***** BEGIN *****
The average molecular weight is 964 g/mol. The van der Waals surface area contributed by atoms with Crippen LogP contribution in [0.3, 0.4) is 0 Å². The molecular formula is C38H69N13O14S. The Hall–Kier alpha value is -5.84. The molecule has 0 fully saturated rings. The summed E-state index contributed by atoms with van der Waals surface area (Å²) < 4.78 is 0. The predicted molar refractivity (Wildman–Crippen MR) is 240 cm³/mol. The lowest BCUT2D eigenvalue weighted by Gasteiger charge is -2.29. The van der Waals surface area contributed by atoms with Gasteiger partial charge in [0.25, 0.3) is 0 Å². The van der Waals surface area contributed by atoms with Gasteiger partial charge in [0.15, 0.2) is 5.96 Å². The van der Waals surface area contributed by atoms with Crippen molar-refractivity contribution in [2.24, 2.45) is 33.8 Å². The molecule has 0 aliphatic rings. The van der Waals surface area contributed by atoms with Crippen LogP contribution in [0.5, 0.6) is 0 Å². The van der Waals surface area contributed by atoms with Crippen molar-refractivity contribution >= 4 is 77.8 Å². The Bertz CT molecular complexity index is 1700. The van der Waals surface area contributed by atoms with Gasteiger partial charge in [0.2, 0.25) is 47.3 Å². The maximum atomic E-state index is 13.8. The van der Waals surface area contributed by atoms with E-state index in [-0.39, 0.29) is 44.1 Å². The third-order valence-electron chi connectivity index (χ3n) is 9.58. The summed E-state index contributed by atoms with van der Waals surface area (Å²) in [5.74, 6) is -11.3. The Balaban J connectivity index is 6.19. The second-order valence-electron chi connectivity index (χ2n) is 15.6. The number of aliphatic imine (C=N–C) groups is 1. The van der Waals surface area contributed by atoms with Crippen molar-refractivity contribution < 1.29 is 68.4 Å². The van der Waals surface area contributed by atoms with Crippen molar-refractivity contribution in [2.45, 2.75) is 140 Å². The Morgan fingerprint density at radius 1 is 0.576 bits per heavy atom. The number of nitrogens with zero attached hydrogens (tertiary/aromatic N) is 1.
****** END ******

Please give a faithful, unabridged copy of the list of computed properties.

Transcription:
The average molecular weight is 964 g/mol. The van der Waals surface area contributed by atoms with Crippen LogP contribution in [0.3, 0.4) is 0 Å². The molecular formula is C38H69N13O14S. The Hall–Kier alpha value is -5.84. The molecule has 0 fully saturated rings. The summed E-state index contributed by atoms with van der Waals surface area (Å²) < 4.78 is 0. The predicted molar refractivity (Wildman–Crippen MR) is 240 cm³/mol. The lowest BCUT2D eigenvalue weighted by Gasteiger charge is -2.29. The van der Waals surface area contributed by atoms with Gasteiger partial charge in [0.25, 0.3) is 0 Å². The van der Waals surface area contributed by atoms with Gasteiger partial charge in [0.15, 0.2) is 5.96 Å². The van der Waals surface area contributed by atoms with Crippen molar-refractivity contribution in [2.24, 2.45) is 33.8 Å². The molecule has 0 aliphatic rings. The van der Waals surface area contributed by atoms with Crippen LogP contribution in [0.5, 0.6) is 0 Å². The van der Waals surface area contributed by atoms with Crippen molar-refractivity contribution >= 4 is 77.8 Å². The Bertz CT molecular complexity index is 1700. The van der Waals surface area contributed by atoms with Gasteiger partial charge in [0.2, 0.25) is 47.3 Å². The maximum atomic E-state index is 13.8. The van der Waals surface area contributed by atoms with E-state index in [-0.39, 0.29) is 44.1 Å². The third-order valence-electron chi connectivity index (χ3n) is 9.58. The summed E-state index contributed by atoms with van der Waals surface area (Å²) in [5.74, 6) is -11.3. The Balaban J connectivity index is 6.19. The second-order valence-electron chi connectivity index (χ2n) is 15.6. The number of aliphatic imine (C=N–C) groups is 1. The van der Waals surface area contributed by atoms with Crippen molar-refractivity contribution < 1.29 is 68.4 Å². The van der Waals surface area contributed by atoms with Crippen molar-refractivity contribution in [2.45, 2.75) is 140 Å². The Morgan fingerprint density at radius 1 is 0.576 bits per heavy atom. The number of nitrogens with zero attached hydrogens (tertiary/aromatic N) is 1.